Y Niwl/Cate Le Bon - Central Station, Wrexham - Wednesday 3rd March
By the time they arrive in Wrexham on a frozen Wednesday night, awed whispers have spread around the internet about how excellent this line up had been in Cardiff, Aberystwyth and Bangor on preceding nights. Expectations are high amongst a slightly disappointing crowd.
Y Niwl play guitar instrumentals that are an extension- rather than a pastiche - of the legacies of Dick Dale, Link Wray and The Ventures. Self-limiting your tonal palette to two guitars, bass, drums and the occasional stab of garage organ (and not a single microphone through which to address the crowd), at a time when most home computers can carry round cornucopias of orchestral possibility, is a modernistic philosophy of sound. The timbre has always been important, but it's never been as important as the choice of note, in this context, anyway.
And Y Niwl know their notes.
It's a set like a meteor thundering down to earth. Initially rather beautiful and worthy of a pointed finger and a hushed "aaaah!" - soon accelerating into a cataclysmic end of all things, a fury of flashing sounds. Amazing, in other words. Truly the best-constructed set I have witnessed in a long time.
The lack of fuss or drama on stage; the low-key, modest blokes-just-playing-music aspect of it, focuses the mind on the music. We don't always need charisma writ large or faux attitude. When Alun's knees buckle because of the sheer sonic momentum surging out of him, it's truly affecting.
Un and Tri better their EP equivalents. Wyth, when that sees the light of day on their imminent debut album, will blow minds with its aceness.
My most listened to albums of the last 12 months are Cate Le Bon's debut Me Oh My and Future Of The Left's Travels With Myself And Another. One lends itself more obviously to a live environment than the other. Cate's album revolves in an off kilter way around a 4am, woozily hallucinogenic ambience. It's about the intimacy of her beguiling and unique voice visiting in a half-remembered dream. Quite how the subtlety-smashing hammer and anvil of a PA system would convey such a mood I wasn't sure.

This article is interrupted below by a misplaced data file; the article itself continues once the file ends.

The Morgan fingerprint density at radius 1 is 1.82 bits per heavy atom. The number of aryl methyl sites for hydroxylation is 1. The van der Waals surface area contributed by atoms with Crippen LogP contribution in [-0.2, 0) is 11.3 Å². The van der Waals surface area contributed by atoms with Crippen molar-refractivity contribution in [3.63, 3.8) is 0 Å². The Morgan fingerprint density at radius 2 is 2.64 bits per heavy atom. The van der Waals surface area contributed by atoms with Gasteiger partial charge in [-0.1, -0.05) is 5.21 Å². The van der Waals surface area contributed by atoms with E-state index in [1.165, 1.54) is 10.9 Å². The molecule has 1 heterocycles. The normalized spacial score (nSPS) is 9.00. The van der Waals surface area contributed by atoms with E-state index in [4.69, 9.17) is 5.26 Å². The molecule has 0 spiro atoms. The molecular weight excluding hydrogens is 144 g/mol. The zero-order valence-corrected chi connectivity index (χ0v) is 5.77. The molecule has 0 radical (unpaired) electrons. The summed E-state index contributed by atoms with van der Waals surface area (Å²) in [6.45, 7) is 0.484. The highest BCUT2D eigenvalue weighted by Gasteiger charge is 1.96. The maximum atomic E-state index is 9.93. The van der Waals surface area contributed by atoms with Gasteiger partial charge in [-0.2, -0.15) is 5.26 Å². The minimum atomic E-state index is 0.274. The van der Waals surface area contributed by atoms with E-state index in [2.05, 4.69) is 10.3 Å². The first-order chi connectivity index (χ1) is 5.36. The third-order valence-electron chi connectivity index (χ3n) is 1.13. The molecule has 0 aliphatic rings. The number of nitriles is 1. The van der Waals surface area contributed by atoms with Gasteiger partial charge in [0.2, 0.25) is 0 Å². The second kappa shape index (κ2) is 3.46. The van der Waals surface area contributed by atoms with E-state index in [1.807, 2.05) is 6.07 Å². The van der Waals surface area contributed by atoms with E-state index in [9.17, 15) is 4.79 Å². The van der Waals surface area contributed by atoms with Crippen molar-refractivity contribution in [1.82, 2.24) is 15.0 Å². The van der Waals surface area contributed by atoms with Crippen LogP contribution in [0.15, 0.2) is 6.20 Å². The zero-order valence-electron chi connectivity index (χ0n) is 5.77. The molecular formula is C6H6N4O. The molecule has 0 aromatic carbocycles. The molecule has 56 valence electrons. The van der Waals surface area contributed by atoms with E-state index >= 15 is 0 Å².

Cate's band (Sion Glyn, Steve 'Sweet Baboo' Black, Andy Fung and, occasionally, Huw Evans) are some of the finest musical hands-for-hire Wales has to offer, and each of them has been involved in bands (Topper, Sweet Baboo and Derrero) that brought a light, melodic touch to lysergic mysteries. Cate's songs couldn't have a better band behind them.
But the focus is very much on Cate and her topsy turvy, Through The Looking Glass imagination. She takes to the stage like some Burton-esque Gretel who survived into womanhood but got scarred by her experiences in those scary, nightmare-filled woods.
That's an impression perhaps coloured by living in such close proximity to the album. The single red light shining up into her face from below, throwing her features into macabre Hammer House-relief, rather emphasises such preconceptions of strangeness.
But Cate rather shatters those impressions very quickly. She's far more playful and laidback than the gloaming claustrophobia of the album would suggest. It's a little disconcerting, at first, when she smiles, but it's a welcome surprise.
Similarly, the songs have more light in them in this setting. We're treated to exemplary versions of Me Oh My, Shoeing The Bones and Sad Sad Feet. Hollow Trees House Hounds was the only slight disappointment. That felt a touch heavy-handed, but - you know - it's one of my favourite recordings of recent years and I'm loyally dogmatic in my opinions.
Cate sings beautifully. The audience are entranced, you can see it in their faces... transported far away from these rather perfunctory surroundings.
At the audience's bequest - and Cate's, too - they do an excellent skitter through Burn Until The End as an encore. There are smiles on stage and in the audience. A night of many great surprises. Enchanting.